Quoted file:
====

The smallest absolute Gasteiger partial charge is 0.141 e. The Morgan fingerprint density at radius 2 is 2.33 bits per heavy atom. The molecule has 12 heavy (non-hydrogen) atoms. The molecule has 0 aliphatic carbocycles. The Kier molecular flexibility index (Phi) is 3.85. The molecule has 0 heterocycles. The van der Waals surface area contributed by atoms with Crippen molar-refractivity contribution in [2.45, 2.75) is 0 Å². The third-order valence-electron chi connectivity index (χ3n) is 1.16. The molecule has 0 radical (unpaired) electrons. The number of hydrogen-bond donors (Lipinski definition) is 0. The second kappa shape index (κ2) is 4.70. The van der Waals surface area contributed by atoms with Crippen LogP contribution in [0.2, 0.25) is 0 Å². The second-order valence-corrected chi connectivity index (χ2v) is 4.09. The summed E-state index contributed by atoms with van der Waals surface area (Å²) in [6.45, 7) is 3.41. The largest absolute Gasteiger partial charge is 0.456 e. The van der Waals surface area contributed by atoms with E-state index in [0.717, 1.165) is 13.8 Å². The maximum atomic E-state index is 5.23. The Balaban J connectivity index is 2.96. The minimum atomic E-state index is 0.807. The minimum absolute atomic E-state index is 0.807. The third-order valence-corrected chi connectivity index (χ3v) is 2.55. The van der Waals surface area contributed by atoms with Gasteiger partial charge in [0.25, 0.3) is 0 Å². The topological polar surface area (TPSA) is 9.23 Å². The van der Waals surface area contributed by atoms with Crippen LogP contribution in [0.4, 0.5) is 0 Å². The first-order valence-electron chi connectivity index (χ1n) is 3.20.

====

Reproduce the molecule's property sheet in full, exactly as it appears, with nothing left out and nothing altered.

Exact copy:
The smallest absolute Gasteiger partial charge is 0.141 e. The Morgan fingerprint density at radius 2 is 2.33 bits per heavy atom. The molecule has 12 heavy (non-hydrogen) atoms. The molecule has 0 aliphatic carbocycles. The Kier molecular flexibility index (Phi) is 3.85. The molecule has 0 heterocycles. The van der Waals surface area contributed by atoms with Crippen molar-refractivity contribution in [2.45, 2.75) is 0 Å². The third-order valence-electron chi connectivity index (χ3n) is 1.16. The molecule has 0 radical (unpaired) electrons. The number of hydrogen-bond donors (Lipinski definition) is 0. The second kappa shape index (κ2) is 4.70. The van der Waals surface area contributed by atoms with Crippen LogP contribution in [0.2, 0.25) is 0 Å². The second-order valence-corrected chi connectivity index (χ2v) is 4.09. The summed E-state index contributed by atoms with van der Waals surface area (Å²) in [6.45, 7) is 3.41. The largest absolute Gasteiger partial charge is 0.456 e. The van der Waals surface area contributed by atoms with E-state index in [0.717, 1.165) is 13.8 Å². The maximum atomic E-state index is 5.23. The Balaban J connectivity index is 2.96. The minimum atomic E-state index is 0.807. The minimum absolute atomic E-state index is 0.807. The third-order valence-corrected chi connectivity index (χ3v) is 2.55. The van der Waals surface area contributed by atoms with Gasteiger partial charge in [0.25, 0.3) is 0 Å². The topological polar surface area (TPSA) is 9.23 Å². The van der Waals surface area contributed by atoms with Crippen LogP contribution in [0.4, 0.5) is 0 Å². The first-order valence-electron chi connectivity index (χ1n) is 3.20.